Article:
Also, Love can do work in the pick and roll. In tonight’ game against the Spurs Varejao played very well, especially as the roll man.  But late in the game he passed up several open midrange jumpers.  This threw off their offense because then the clock was ticking down and LeBron was forced to create something quickly, which often led to a tough shot.  A screener who can take and make that midrange shot helps the offense flow better.  And both LeBron or Marion are big enough to guard Boris Diaw.

Out west, the Clippers have a glaring hole on the wing right now.  Both Matt Barnes and J.J. Redick are struggling shooting the ball.  Barnes is supposed to be their defensive stopper, but he is older and he was always more of a physical pest defender than an elite, lockdown, Tony Allen type of guy. Redick can track guys around screens but he is too small and slow to lock down an athletic perimeter scorer.

The Clips need more size, shooting and defense on the wing.  There has been speculation that they will make a trade at some point to address this weakness.  But they already have a good candidate on their bench: Reggie Bullock.

Bullock, at 67% from 3, is shooting better than Barnes (30%) and Redick (32%) combined.  Of course this is a small sample size.  Everything is at this point in the season.  But Barnes is in the midst of perhaps the worst shooting slump of his career, and he is a streaky shooter anyway.  He is also 34, so it stands to reason that he is in decline a bit and will continue to lose some athleticism.

Bullock is 23.  He should continue to improve.  Advanced stats already rate him higher than both Barnes and Redick.  Surely this level of play merits more than the 12 minutes a game he has been playing so far.

Tonight the Clips had a blowout win over the Magic, and Bullock played a measly 4 minutes. Hedo Turkoglu, who has been dead for several years, played 15. Turkoglu will give you terrible defense and inconsistent production on offense. He is barely a rotation player.  Doc is trusting declining veterans (who both had good playoff series against his Celtics teams 4 & 5 years ago) at the expense of developing younger guys.

Remember what Doc did with DeAndre Jordan last year?  He trusted him with more minutes and let the growing pains happen during the season, and DeAndre had the best season of his career and solidified their center position.  Why not try that with Bullock?  Barnes isn’t the future at the wing, neither is Crawford, neither is Turkoglu.  Bullock may not be either, but at least give him a shot. Could be a difference maker this year.


Gardner Marshall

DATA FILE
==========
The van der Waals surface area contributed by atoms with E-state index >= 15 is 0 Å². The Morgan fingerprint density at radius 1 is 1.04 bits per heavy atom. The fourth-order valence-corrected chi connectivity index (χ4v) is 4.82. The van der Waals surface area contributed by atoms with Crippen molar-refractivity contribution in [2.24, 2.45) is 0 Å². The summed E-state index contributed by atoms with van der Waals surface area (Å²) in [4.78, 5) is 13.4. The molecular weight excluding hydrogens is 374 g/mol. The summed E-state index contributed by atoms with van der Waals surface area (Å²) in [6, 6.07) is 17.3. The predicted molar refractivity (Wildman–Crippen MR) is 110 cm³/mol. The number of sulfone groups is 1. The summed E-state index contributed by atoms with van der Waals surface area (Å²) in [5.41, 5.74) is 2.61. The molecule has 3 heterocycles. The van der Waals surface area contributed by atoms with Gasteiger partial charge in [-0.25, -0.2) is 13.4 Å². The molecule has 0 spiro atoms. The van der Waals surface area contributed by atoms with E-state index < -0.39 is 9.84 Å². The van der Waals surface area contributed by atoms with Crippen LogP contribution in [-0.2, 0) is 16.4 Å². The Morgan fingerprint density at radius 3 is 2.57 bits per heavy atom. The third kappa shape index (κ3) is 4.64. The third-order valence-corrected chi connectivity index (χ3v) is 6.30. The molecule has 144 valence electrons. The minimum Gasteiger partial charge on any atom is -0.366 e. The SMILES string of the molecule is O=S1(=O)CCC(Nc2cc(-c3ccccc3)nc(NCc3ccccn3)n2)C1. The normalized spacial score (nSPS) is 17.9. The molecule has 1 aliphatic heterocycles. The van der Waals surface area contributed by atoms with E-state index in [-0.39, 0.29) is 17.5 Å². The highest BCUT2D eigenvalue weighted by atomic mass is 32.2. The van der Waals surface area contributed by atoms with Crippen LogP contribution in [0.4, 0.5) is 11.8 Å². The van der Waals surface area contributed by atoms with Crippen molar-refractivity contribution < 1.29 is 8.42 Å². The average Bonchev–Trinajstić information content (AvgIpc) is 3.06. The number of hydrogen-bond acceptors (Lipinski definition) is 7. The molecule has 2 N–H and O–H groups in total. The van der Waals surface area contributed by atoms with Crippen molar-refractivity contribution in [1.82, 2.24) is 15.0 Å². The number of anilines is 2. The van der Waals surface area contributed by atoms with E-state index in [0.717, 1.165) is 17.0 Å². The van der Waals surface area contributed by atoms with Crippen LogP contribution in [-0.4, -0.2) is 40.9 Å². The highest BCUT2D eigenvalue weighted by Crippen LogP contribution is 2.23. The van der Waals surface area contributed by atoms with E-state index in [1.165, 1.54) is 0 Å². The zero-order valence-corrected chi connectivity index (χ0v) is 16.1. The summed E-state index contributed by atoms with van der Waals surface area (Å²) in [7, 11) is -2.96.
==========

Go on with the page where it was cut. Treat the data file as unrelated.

What Will Happen to Football Fans?

Sports season for me lasts from the beginning of NBA training camp to the last game of the NBA finals.  It’s not really sports so much as it is sport. And I only watch the people who are compensated for their labor, though that is due more to the superior quality of NBA basketball than to my total dislike of the NCAA.

However, I am an anomaly in terms of American sports fandom.  Football is the most popular sport in America, followed by baseball, and football again (the college version).

“In 2014, 35 percent of fans call the NFL their favorite sport, followed by Major League Baseball (14 percent), college football (11 percent), auto racing (7 percent), the NBA (6 percent), the NHL (5 percent) and college basketball (3 percent).”

Hell, the NBA is behind auto racing.  I don’t know a single person that follows auto racing seriously, and I know my fair share of Republicans. Altogether almost half of the country (46%) considers football their favorite sport.  Wow.

The NFL is in the news a lot.  And recently the news has been quite bad. Players killing people.  Players killing themselves.  Billionaire owners and multimillionaire commissioners clinging to the absurd notion that the NFL is a “non-profit” entity and thus deserves to avoid paying taxes.  Players abusing wives/girlfriends and children.  Players saying homophobic things. Players saying racist things.

I think the attention is most appropriately focused on the ongoing problems associated with CTE (chronic traumatic encephalopathy) and other long-term brain injuries suffered by NFL players.  Recent studies have found CTE in 76 of 79 former players, including Junior Seau (who committed suicide) and Jovan Belcher (who killed his girlfriend and then committed suicide).